United States v. Allen
United States Court of Appeals for the Tenth Circuit
293 F.2d 916 (1961)
Maria Allen created an irrevocable trust during her life. Allen made herself an income beneficiary entitled to three-fifths of any trust income during her lifetime, with her children as remaindermen. Allen did not wish for the property transferred to the trust to be included in her gross estate when she died. To avoid that inclusion, Allen sold her right to three-fifths of the trust income for her life for its fair actuarial value. Allen was 78 at the time she sold her life estate in the income, and her advanced age caused the actuarial value of the interest to be substantially less than three-fifths of the value of the transferred property. Shortly after selling her income interest, Allen discovered that she was ill and died. The Internal Revenue Service (IRS) (defendant) determined that Allen’s estate (plaintiff) must include three-fifths of the corpus of the trust in Allen’s gross estate. The estate disagreed. The estate paid the taxes as determined by the IRS and sued for a refund in district court. The district court granted the refund, and the IRS appealed.
Rule of Law
Holding and Reasoning (Murrah, C.J.)
Concurrence (Breitenstein, J.)
What to do next…
Unlock this case brief with a free (no-commitment) trial membership of Quimbee.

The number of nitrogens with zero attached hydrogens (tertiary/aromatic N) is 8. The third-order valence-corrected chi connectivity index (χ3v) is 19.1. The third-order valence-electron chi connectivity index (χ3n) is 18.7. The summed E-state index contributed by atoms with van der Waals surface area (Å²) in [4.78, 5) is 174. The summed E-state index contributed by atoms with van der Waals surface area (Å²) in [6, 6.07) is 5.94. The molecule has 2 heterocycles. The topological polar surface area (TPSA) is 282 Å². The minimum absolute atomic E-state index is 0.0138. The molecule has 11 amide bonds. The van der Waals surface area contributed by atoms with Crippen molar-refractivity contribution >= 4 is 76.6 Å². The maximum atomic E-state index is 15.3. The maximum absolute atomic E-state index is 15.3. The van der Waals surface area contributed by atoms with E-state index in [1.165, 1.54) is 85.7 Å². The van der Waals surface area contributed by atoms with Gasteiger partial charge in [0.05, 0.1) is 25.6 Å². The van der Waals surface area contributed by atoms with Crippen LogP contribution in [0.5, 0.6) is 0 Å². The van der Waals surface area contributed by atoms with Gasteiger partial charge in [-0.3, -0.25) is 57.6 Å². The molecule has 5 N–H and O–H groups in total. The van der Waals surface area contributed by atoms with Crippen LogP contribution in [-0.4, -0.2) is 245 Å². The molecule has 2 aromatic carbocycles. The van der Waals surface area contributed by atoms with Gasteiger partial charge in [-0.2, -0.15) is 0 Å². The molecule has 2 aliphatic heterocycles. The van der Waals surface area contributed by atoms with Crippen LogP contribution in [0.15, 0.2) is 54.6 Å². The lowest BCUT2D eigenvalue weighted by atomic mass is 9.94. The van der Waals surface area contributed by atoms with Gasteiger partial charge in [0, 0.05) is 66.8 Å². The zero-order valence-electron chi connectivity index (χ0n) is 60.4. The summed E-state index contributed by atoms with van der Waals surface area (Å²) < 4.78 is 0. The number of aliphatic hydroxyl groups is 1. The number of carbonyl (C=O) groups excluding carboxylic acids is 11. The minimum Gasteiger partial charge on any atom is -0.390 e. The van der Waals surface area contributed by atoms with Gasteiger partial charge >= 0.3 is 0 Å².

You’ll be in good company: Quimbee is one of the most widely used and trusted sites for law students, serving more than 723,000 law students since 2011. Some law schools—such as Yale, Berkeley, and Northwestern—even subscribe directly to Quimbee for all their law students.Unlock this case briefRead our student testimonials
Learn more about Quimbee’s unique (and proven) approach to achieving great grades at law school.
Quimbee is a company hell-bent on one thing: helping you get an “A” in every course you take in law school, so you can graduate at the top of your class and get a high-paying law job. We’re not just a study aid for law students; we’re the study aid for law students.Learn about our approachRead more about Quimbee
Here's why 723,000 law students have relied on our case briefs:
- Written by law professors and practitioners, not other law students. 45,500 briefs, keyed to 983 casebooks. Top-notch customer support.
- The right amount of information, includes the facts, issues, rule of law, holding and reasoning, and any concurrences and dissents.
- Access in your classes, works on your mobile and tablet. Massive library of related video lessons and high quality multiple-choice questions.
- Easy to use, uniform format for every case brief. Written in plain English, not in legalese. Our briefs summarize and simplify; they don’t just repeat the court’s language.